As promised, here is my wrapup column with all the lessons I learned throughout bowl season. Timely, I know. This guide would have been extremely helpful a month ago.
However, if I don’t write these down, I won’t remember them next season. This way, I’ll only have to remember to look at my blog archives. I will almost certainly forget to do that, but there’s always a chance that I remember.
Some of these are rules that we were all well aware of before the games, but were emphatically reassured with this season’s games. Others are somewhat new thoughts. In no particular order, here are eight lessons I learned from this year’s bowl slate:
1. Do not bet against the SEC in the National Championship Game
Yeah, we already knew this one. SEC teams had won four straight BCS championships heading into this season. But Auburn really hammered this point home with their victory over Oregon.
In many ways, this was the SEC’s biggest challenge to their supremacy. The previous four titles came against the Big 12 and Big Ten. This was the Pac-10’s first crack at the SEC. The Pac-10 is widely viewed as the second fastest conference after the SEC, and Oregon dominated that conference like no team since USC six years ago. Though Auburn finished undefeated, they were viewed as one of the weaker SEC champions of recent times because of their propensity to do juuuust enough to win games. If a team was going to end the SEC’s reign of dominance, this was the year.
It was not to be. Oregon only lost by a field goal, but the difference was apparent. Auburn and Oregon were both fast, but only Auburn was big and fast. From now on, don’t pick against the SEC in the championship game – wait until another conference shows that they can compete with the best the SEC has to offer.
2. Trust the good SEC teams, but not the average SEC teams
The five best SEC teams to make bowl games (Auburn, Arkansas, LSU, Alabama, and Mississippi State) went a combined 4-1 with 3 blowouts. The next five teams (South Carolina, Florida, Georgia, Tennessee, and Kentucky) went 1-4. Last year, SEC teams that finished 8-4 or better went 3-1 in bowl games; teams 7-5 or worse went 3-3.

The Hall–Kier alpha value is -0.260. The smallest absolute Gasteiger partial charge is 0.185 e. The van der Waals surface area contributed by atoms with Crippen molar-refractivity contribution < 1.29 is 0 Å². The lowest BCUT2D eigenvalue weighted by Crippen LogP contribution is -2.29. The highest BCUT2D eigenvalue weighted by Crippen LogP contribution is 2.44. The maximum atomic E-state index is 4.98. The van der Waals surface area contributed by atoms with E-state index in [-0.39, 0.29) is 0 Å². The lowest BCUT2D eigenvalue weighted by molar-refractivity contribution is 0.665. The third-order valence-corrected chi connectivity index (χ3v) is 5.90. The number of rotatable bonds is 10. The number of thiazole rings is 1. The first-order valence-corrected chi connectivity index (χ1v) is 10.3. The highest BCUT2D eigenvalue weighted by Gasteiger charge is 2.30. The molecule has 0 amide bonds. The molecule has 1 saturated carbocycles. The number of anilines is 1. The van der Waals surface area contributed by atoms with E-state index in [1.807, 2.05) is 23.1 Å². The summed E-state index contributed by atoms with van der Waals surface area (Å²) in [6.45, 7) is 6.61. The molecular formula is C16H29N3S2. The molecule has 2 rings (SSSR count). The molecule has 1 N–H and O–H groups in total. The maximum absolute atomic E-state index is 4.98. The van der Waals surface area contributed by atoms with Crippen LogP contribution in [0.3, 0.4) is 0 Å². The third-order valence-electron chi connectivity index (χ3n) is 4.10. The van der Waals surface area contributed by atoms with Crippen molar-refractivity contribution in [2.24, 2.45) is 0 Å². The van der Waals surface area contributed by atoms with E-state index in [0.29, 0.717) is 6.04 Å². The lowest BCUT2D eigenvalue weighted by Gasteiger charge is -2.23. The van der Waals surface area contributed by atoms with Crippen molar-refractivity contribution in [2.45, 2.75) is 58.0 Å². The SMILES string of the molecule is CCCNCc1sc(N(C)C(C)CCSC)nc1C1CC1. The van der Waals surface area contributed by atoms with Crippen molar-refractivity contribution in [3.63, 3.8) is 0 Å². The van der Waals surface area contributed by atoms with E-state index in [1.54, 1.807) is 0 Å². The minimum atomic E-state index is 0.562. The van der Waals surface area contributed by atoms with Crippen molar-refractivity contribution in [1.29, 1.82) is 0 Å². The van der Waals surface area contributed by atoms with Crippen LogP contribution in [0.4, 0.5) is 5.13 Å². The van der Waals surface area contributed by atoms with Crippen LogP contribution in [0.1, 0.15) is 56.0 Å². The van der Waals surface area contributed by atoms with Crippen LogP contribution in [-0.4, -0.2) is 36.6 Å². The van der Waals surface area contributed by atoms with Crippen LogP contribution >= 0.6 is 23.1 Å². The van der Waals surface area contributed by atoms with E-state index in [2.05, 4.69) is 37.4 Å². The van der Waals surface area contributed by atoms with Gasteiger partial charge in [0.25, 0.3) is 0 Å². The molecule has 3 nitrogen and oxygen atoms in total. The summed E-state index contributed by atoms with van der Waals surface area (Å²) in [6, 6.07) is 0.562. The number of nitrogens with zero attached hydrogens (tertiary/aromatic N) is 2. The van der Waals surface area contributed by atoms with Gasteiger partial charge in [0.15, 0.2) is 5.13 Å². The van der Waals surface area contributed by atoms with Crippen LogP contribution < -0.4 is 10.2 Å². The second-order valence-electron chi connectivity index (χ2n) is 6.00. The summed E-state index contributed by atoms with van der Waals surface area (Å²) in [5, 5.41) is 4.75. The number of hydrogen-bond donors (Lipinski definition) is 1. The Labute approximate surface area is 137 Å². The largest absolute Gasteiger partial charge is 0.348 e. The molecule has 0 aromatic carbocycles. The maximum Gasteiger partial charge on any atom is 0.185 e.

Between 1998 and 2008, SEC teams that entered bowl games with 8-4 records or better went 31-24 (.564). Teams with 7-4 or worse records went a 18-10 (.643). Way too small of a sample size? Absolutely. But it’s worth keeping an eye on. For many years, the strength of the conference was in the middle – the conference won only two of the first eight BCS titles. Since then, the conference has become top-heavy with the best schools getting the best recruits and coaches. It would surprise no one if the SEC became a conference of haves and have-nots like the Big 12 or Big Ten.
If so, watch out for the 6-6 and 7-5 schools in bowl games. If 6-6 SEC teams continue lose to mediocre teams from the Big East, Conference USA, and ACC, you might as well throw the “always bet on the SEC” rule goes out the door.
#3. Watch out for unmotivated teams
My full post on this is here. In that post, I identified the eight games this season with an unmotivated team that was favored by a touchdown or more. The games resulted in four blowouts for the favored team and four straight-up wins for the underdog.
In my original post, I compared these games to the 5 vs. 12 games in the NCAA Basketball Tournament. Often in these games, you have an underdog that enters the game with something to prove versus a favorite that finds themselves in a less desirable bowl game because of a poor finish to the season. The lesson: beware of putting high confidence values on these teams in pools. It’s a pretty empty feeling when you know within the first five minutes that a team you put a high value on didn’t bother to show up for the game.
#4. Conference USA sucks
I know, I know, Central Florida beat Georgia after I swore up-and-down that a Conference USA team couldn’t beat a BCS conference team. In my Military Bowl preview, I pointed out that since 2005 Conference USA teams were 0-10 against BCS conference teams in bowls (0-11 after East Carolina was pummeled by Maryland).
Finally, C-USA champion Central Florida ended that streak with a 10-6 win over Georgia in the Liberty Bowl. Call me crazy, but I’m not impressed. I watched parts of the Liberty Bowl and I don’t think I’ve ever seen a team care about winning as little as 6-6 Georgia did in that game. And the C-USA champion still barely slipped by.
SMU, Southern Miss, East Carolina, and UTEP all showed how overmatched mediocre teams from C-USA are against mediocre teams from other conferences. It might be okay to bet on a really good C-USA team, but resist the urge to pick 7-5 and 6-6 teams. And I’m well aware that Tulsa destroyed Hawaii, which brings me to my next point…